....In recent times, in some of the most populous centers of Hasidism, notably the domain of the Satmar Hasidic community in Brooklyn and elsewhere, the more sinister cultish side of Hasidism has been on prominent display. With their notorious history of closing ranks around male community members guilty of sexual abuse, domestic violence, and various types of financial criminality, the Satmars have, in effect, revised the Besht’s cardinal insight that everything can become a route to God to something more like, “Everything outside our community is irrelevant, exploitable, or a path to mortal sin.” It’s a dramatic retreat from the Besht’s world-embracing, profoundly joyous vision of Judaism. But as Hasidism reveals, some of the dangerous, structural tensions in the Hasidic project were there from the start....
The tsaddikim “served as intercessors,” write the authors, “providing the channels through which their followers could commune with the divine.” Indeed, the Besht himself supposedly remarked of the Maggid: “He doesn’t just know the Torah, he is the Torah.” It’s hardly surprising that the veneration such a stature inspired could veer close to idolatrous reverence. Some of the Hasidic tsaddikim were altruistic, theologically dynamic community advocates; others were crooks, charlatans, and vainglorious petty despots. The institution of the tsaddik was only as benign as the character of its individual representatives.....
In time, most Hasidic leaders came to identify all forms of innovation with corruption. As Rabbi Simcha Yisakhar Halberstam remarked at the start of the 20th century,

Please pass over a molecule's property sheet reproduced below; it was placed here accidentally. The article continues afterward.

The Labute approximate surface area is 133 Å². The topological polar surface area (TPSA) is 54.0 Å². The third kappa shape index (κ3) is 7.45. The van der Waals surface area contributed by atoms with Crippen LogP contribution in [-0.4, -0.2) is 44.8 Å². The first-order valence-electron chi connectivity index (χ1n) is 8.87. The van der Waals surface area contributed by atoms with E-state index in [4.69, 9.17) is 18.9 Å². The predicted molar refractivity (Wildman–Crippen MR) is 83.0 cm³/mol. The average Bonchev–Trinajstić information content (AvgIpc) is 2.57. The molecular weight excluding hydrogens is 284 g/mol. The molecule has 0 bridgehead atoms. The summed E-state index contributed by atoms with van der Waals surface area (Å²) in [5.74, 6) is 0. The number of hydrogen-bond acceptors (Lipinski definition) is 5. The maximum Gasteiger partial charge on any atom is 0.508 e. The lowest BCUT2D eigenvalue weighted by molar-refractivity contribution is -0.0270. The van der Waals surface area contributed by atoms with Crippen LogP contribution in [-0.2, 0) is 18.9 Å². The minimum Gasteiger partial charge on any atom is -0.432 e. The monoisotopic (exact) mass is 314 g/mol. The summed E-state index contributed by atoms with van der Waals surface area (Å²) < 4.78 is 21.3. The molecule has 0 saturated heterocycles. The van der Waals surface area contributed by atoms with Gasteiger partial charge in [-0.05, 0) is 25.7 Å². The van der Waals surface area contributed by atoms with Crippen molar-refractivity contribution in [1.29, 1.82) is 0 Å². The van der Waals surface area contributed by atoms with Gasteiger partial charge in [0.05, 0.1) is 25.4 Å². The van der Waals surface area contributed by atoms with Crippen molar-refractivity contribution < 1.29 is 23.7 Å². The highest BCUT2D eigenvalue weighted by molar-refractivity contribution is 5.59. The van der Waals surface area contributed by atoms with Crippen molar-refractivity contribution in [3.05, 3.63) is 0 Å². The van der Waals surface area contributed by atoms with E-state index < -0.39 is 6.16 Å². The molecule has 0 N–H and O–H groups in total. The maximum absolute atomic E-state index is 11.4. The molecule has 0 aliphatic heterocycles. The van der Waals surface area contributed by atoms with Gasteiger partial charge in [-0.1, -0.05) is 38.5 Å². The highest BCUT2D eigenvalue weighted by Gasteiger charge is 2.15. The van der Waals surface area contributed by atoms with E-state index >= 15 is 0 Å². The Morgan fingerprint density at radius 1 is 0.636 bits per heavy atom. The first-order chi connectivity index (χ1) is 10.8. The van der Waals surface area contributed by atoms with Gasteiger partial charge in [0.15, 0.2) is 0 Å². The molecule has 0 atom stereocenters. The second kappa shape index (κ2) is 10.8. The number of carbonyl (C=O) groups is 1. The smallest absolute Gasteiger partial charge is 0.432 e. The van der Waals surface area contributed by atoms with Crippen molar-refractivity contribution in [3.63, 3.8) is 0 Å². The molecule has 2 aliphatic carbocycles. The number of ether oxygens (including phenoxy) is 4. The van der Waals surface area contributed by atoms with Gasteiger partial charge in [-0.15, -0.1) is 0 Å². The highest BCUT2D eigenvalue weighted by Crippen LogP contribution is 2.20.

experience has taught us much, that all those who sought to innovate and to eliminate any item from the ancient practice have brought upon us an erosion and destruction of the fundamentals of the faith, and consequently we must not shift even in the slightest and only conduct ourselves as our ancestors have.
The end result was chillingly intolerant.
Much of Hasidism’s rich variegation was lost in the aggressive campaign to reach a state of total fundamentalism. As the movement became increasingly aligned with Ultraorthodoxy, which shared its cultural antipathies, if not always its approach to prayer or study, Hasidism grew more homogenous still. The tremendous losses suffered by the Hasidic community in the Holocaust reinforced the movement’s most reactionary tendencies.
Hadisim’s radical conservatism plays out on the family front in dictatorial control of sexuality and a rigid gender segregation that usually relegates women to the role of childbearing facilitators for the temple-and-study centered lives of the men. When Hasidic women leave home to work for money, as is increasingly necessary in this poverty-stricken community, it’s so that Hasidic men can perform the real work of service to God. Beyond the longstanding social constraints, Hasidism also describes a “one-upmanship” that’s taken hold in some quarters whereby community members flaunt their respective fundamentalist credentials. If all Hasidic men wear side-locks, some today grow their side-locks longer and longer. If all women are required to cover their hair and bodies with maximal modesty, some women in Hasidic neighborhoods of Jerusalem now wear a burka-like veil over their clothes, in imitation of Islamist female garb.
It’s difficult to believe that the lure of the outside world has not grown in tandem with the increasingly punitive approach to piety and life as such. Yet, with its high fertility rate, the Hasidic population continues to grow at a rate well above average. And leaving the folds of the community has proven to be a challenge few people can successfully accomplish.....
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